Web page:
Asia is not alone: Sex tourism in Mombasa
Mombasa, Kenya, has long been world-renowned for its pristine shorelines, abundant night life and cultural attractions dating back centuries. I took my family there for vacation last week. It’s a lovely (though desperately hot) place where I cut my teeth in high school as a volunteer at what is now called Haller Park (after the Swiss agronomist who started it, Rene Haller), famous among children the world over for the unlikely relationship that sprouted there between a hippo and a tortoise a few years ago. Over the last four decades, Haller transformed desert-like limestone quarries into beautiful wetlands and park space. The area where I worked 21 years ago was completely unrecognizable and loaded with animals that my family loved seeing. Sadly, much more than Haller Park has changed in greater Mombasa.
I hadn’t a clue about the city’s thriving sex business until I noticed dozens of women and several girls and boys, no older than age 10, dressed for sale on the narrow road heading north from the city. Go-go bars and clubs frequented by sex workers form a patchwork of poverty along the road that is highly trafficked by European sun-seekers. According to my Kenyan friends, they’re seeking more than sun. When I inquired about the phenomenon, everyone told me that tightened restrictions in Thailand and elsewhere in Asia had pushed the trade to Mombasa, where dozens of weekly flights from Europe fuel its existence.
But I suspect there’s more to it. This situation is just the latest example of malfeasance and human rights misery that follows the weakest governments. Child sex tourism in Mombasa is the direct result of lax local laws and corrupt public officials, including police. The police tried on five occasions to take my driver’s license and hold it for a bribe; one can only imagine how they engage in the finances of sex work and childhood sex slavery. While the core of the problem is poverty, it’s clear that poor governance plays an enormous role in it.
Mombasa’s child sex trade is a disturbing thing to watch, but I found that it’s exploding everywhere in this scenic city, one of Africa’s major tourist destinations. Officially, the problem doesn’t exist, but according to one estimate, up to 30,000 girls between 12 and 14 years old are currently being lured into hotels and private villas along Mombasa’s north and south coasts where they are sexually exploited with promises of riches and trips abroad.
In Malindi, impoverished children of both sexes looking for a new life sell their bodies to tourists along the historic town’s white, sandy beaches, and Lamu Old Town – which five years ago was listed as a UNESCO World Heritage site – is now known as a place that attracts men looking for young boys. These days, many visitors to Mombasa travel there specifically for illicit sex.
So how did poverty and corruption create this situation? The growing number of children joining Mombasa’s sex tourism trade is in part attributable to the lack of opportunity and further displacement caused by the violent outcome of 2007’s disputed presidential election. It may have been kicked off in part by the dramatic fall in tourism receipts following 9/11 as well. The Kenyans I spoke with said that the situation appeared to sprout from nowhere during the last six years. With few, if any, economic prospects at hand, unscrupulous agents are able to entice boys and girls with the promise of legitimate jobs.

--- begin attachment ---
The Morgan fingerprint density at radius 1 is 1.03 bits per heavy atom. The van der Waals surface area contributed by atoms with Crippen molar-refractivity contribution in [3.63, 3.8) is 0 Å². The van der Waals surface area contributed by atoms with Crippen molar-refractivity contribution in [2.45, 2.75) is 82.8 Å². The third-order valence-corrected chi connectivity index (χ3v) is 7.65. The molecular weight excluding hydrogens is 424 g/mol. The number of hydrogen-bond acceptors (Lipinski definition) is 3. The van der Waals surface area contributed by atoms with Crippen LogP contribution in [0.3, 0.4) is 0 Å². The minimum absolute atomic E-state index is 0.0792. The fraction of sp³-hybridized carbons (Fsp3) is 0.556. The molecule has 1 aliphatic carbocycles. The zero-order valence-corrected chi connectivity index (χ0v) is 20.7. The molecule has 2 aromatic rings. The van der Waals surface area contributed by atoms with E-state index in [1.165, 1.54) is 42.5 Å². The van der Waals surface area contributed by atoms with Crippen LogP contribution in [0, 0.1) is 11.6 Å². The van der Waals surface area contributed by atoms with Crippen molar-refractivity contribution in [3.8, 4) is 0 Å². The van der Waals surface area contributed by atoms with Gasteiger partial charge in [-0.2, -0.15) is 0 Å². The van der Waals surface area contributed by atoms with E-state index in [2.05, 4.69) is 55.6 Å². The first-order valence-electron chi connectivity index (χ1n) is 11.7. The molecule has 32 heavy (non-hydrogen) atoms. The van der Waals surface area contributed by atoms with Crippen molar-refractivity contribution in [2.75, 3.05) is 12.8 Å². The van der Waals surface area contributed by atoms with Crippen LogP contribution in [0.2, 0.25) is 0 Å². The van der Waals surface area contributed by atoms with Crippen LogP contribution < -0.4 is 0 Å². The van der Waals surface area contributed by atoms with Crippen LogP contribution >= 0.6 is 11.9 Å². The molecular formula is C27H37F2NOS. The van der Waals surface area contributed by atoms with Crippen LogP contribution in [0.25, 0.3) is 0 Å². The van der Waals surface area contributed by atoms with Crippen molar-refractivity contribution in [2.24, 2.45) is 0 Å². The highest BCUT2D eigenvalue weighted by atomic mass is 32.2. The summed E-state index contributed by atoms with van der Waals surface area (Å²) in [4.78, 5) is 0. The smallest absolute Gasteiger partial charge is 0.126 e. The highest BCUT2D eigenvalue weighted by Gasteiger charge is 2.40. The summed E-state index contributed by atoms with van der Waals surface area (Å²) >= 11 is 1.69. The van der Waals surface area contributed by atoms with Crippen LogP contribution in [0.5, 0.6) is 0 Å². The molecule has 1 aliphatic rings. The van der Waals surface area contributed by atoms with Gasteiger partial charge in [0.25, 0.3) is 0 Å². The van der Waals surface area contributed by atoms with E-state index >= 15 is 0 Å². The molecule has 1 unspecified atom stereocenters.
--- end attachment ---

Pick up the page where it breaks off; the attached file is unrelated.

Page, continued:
Often, however, the kids end up being forced into sex with strangers under the supervision of their putative sponsors. Seduced by the fast cash, many may end up becoming life-long sex workers, with lives cut tragically short by AIDS and violence. Most child prostitution incidents go unreported, but when they’re brought to light, authorities mostly do nothing. They downplay Mombasa’s role as a child-sex capital for fear that its already fragile tourism industry would be further affected. The laws don’t help either, since they don’t specifically address child prostitution or provide for stiff punishment of offenders.
Even Kenya’s Liquor Licensing Act, which prohibits underage drinking, is never enforced. Bars that depend on tourism end up allowing underage drinking, fueling the illicit industry. A further byproduct of corruption is that offending tourists are ultimately able to bribe their way out of any crime or buy the silence of their young victims. The rise of this trade is shocking, and the speed of its establishment is staggering. It could only have happened under the circumstances that now persist in Kenya: a culture of corruption that increases poverty and speeds decay.
In countries with better (but by no means perfect) governance like Uganda, Tanzania and here in Rwanda, child sex tourism is virtually non-existent (but there are signs that the child sex trade is growing). Strong families are a key to avoiding the phenomenon of poor children set adrift to make their own way in the world. Here in Rwanda, families remain strong because there is hope, stability and a relative lack of corruption. When parents can make enough money to feed and clothe their children, look out for their health, and also keep them safe, that makes an enormous difference. Combined with the knowledge that the hand of the law will come down on them if they consider selling their children for sex, the industry simply cannot lay down its roots here.
I don’t know what the prescription is for curing Mombasa’s disease. It must begin quickly with aid programs that save these children from the abyss, but that will help treat only a symptom. The real cure lies in a change at the top, the creation of a culture that values transparency and puts future opportunity in the hands of all citizens. Based on Kenya’s current political situation, the cure seems hopelessly far away.
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